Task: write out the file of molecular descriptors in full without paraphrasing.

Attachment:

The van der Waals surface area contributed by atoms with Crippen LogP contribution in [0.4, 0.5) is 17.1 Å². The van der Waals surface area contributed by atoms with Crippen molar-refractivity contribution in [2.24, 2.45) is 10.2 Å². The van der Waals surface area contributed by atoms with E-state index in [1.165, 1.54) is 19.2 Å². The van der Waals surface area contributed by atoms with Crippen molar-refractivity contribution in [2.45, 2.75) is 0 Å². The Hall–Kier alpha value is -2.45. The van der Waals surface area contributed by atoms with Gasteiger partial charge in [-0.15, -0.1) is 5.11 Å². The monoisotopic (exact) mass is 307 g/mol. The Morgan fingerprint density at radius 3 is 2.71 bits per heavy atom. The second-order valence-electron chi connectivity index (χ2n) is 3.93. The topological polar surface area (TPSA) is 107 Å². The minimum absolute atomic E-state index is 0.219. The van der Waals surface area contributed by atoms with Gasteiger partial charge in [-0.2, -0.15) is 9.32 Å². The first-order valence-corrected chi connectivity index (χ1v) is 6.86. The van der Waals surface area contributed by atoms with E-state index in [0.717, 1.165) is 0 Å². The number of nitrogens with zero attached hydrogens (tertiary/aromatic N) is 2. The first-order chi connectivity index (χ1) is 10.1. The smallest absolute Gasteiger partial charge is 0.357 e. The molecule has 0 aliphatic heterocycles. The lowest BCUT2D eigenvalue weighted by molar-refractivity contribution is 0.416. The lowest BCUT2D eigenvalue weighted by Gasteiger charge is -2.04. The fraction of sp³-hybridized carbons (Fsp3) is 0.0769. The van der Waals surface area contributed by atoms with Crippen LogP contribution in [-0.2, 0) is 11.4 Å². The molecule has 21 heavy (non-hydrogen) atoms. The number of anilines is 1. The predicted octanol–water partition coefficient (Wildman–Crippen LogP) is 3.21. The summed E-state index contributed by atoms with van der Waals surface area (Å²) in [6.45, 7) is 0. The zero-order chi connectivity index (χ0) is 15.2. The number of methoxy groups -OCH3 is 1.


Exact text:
The van der Waals surface area contributed by atoms with Crippen LogP contribution in [0.4, 0.5) is 17.1 Å². The van der Waals surface area contributed by atoms with Crippen molar-refractivity contribution in [2.24, 2.45) is 10.2 Å². The van der Waals surface area contributed by atoms with E-state index in [1.165, 1.54) is 19.2 Å². The van der Waals surface area contributed by atoms with Crippen molar-refractivity contribution in [2.45, 2.75) is 0 Å². The Hall–Kier alpha value is -2.45. The van der Waals surface area contributed by atoms with Gasteiger partial charge in [-0.15, -0.1) is 5.11 Å². The monoisotopic (exact) mass is 307 g/mol. The Morgan fingerprint density at radius 3 is 2.71 bits per heavy atom. The second-order valence-electron chi connectivity index (χ2n) is 3.93. The topological polar surface area (TPSA) is 107 Å². The minimum absolute atomic E-state index is 0.219. The van der Waals surface area contributed by atoms with Gasteiger partial charge in [-0.2, -0.15) is 9.32 Å². The first-order valence-corrected chi connectivity index (χ1v) is 6.86. The van der Waals surface area contributed by atoms with E-state index in [0.717, 1.165) is 0 Å². The number of nitrogens with zero attached hydrogens (tertiary/aromatic N) is 2. The first-order chi connectivity index (χ1) is 10.1. The smallest absolute Gasteiger partial charge is 0.357 e. The molecule has 0 aliphatic heterocycles. The lowest BCUT2D eigenvalue weighted by molar-refractivity contribution is 0.416. The lowest BCUT2D eigenvalue weighted by Gasteiger charge is -2.04. The fraction of sp³-hybridized carbons (Fsp3) is 0.0769. The van der Waals surface area contributed by atoms with Crippen LogP contribution in [-0.2, 0) is 11.4 Å². The molecule has 21 heavy (non-hydrogen) atoms. The number of anilines is 1. The predicted octanol–water partition coefficient (Wildman–Crippen LogP) is 3.21. The summed E-state index contributed by atoms with van der Waals surface area (Å²) in [6.45, 7) is 0. The zero-order chi connectivity index (χ0) is 15.2. The number of methoxy groups -OCH3 is 1.